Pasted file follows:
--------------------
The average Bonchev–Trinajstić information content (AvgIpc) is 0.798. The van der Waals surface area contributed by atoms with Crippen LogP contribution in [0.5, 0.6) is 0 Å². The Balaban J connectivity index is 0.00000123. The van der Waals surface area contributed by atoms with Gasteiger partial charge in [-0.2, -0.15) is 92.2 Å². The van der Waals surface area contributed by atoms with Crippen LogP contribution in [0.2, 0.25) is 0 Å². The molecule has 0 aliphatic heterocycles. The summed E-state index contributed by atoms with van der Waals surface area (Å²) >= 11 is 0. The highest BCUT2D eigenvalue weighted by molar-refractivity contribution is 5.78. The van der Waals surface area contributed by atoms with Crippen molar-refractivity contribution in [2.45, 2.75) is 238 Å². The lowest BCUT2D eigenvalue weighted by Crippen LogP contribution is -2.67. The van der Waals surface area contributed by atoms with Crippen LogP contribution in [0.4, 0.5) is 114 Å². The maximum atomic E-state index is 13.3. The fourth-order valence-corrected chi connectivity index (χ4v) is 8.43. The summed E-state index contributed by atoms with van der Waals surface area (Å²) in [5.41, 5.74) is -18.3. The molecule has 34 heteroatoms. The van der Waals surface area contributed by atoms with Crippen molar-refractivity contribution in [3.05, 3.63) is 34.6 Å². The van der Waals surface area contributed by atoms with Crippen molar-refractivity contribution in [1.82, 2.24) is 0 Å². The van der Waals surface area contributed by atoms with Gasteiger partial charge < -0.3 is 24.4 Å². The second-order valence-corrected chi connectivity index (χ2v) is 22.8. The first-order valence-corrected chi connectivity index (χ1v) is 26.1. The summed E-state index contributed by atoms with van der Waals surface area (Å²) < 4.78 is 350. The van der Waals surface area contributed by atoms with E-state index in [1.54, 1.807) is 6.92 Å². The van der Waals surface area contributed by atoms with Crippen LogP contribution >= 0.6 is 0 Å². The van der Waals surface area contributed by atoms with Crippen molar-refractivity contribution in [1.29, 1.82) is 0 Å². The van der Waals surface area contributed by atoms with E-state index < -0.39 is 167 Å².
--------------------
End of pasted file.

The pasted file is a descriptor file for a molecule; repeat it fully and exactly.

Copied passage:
The average Bonchev–Trinajstić information content (AvgIpc) is 0.798. The van der Waals surface area contributed by atoms with Crippen LogP contribution in [0.5, 0.6) is 0 Å². The Balaban J connectivity index is 0.00000123. The van der Waals surface area contributed by atoms with Gasteiger partial charge in [-0.2, -0.15) is 92.2 Å². The van der Waals surface area contributed by atoms with Crippen LogP contribution in [0.2, 0.25) is 0 Å². The molecule has 0 aliphatic heterocycles. The summed E-state index contributed by atoms with van der Waals surface area (Å²) >= 11 is 0. The highest BCUT2D eigenvalue weighted by molar-refractivity contribution is 5.78. The van der Waals surface area contributed by atoms with Crippen molar-refractivity contribution in [2.45, 2.75) is 238 Å². The lowest BCUT2D eigenvalue weighted by Crippen LogP contribution is -2.67. The van der Waals surface area contributed by atoms with Crippen LogP contribution in [0.4, 0.5) is 114 Å². The maximum atomic E-state index is 13.3. The fourth-order valence-corrected chi connectivity index (χ4v) is 8.43. The summed E-state index contributed by atoms with van der Waals surface area (Å²) in [5.41, 5.74) is -18.3. The molecule has 34 heteroatoms. The van der Waals surface area contributed by atoms with Crippen molar-refractivity contribution in [3.05, 3.63) is 34.6 Å². The van der Waals surface area contributed by atoms with Crippen molar-refractivity contribution in [1.82, 2.24) is 0 Å². The van der Waals surface area contributed by atoms with Gasteiger partial charge < -0.3 is 24.4 Å². The second-order valence-corrected chi connectivity index (χ2v) is 22.8. The first-order valence-corrected chi connectivity index (χ1v) is 26.1. The summed E-state index contributed by atoms with van der Waals surface area (Å²) < 4.78 is 350. The van der Waals surface area contributed by atoms with E-state index in [1.54, 1.807) is 6.92 Å². The van der Waals surface area contributed by atoms with Crippen LogP contribution >= 0.6 is 0 Å². The van der Waals surface area contributed by atoms with Crippen molar-refractivity contribution in [1.29, 1.82) is 0 Å². The van der Waals surface area contributed by atoms with E-state index < -0.39 is 167 Å².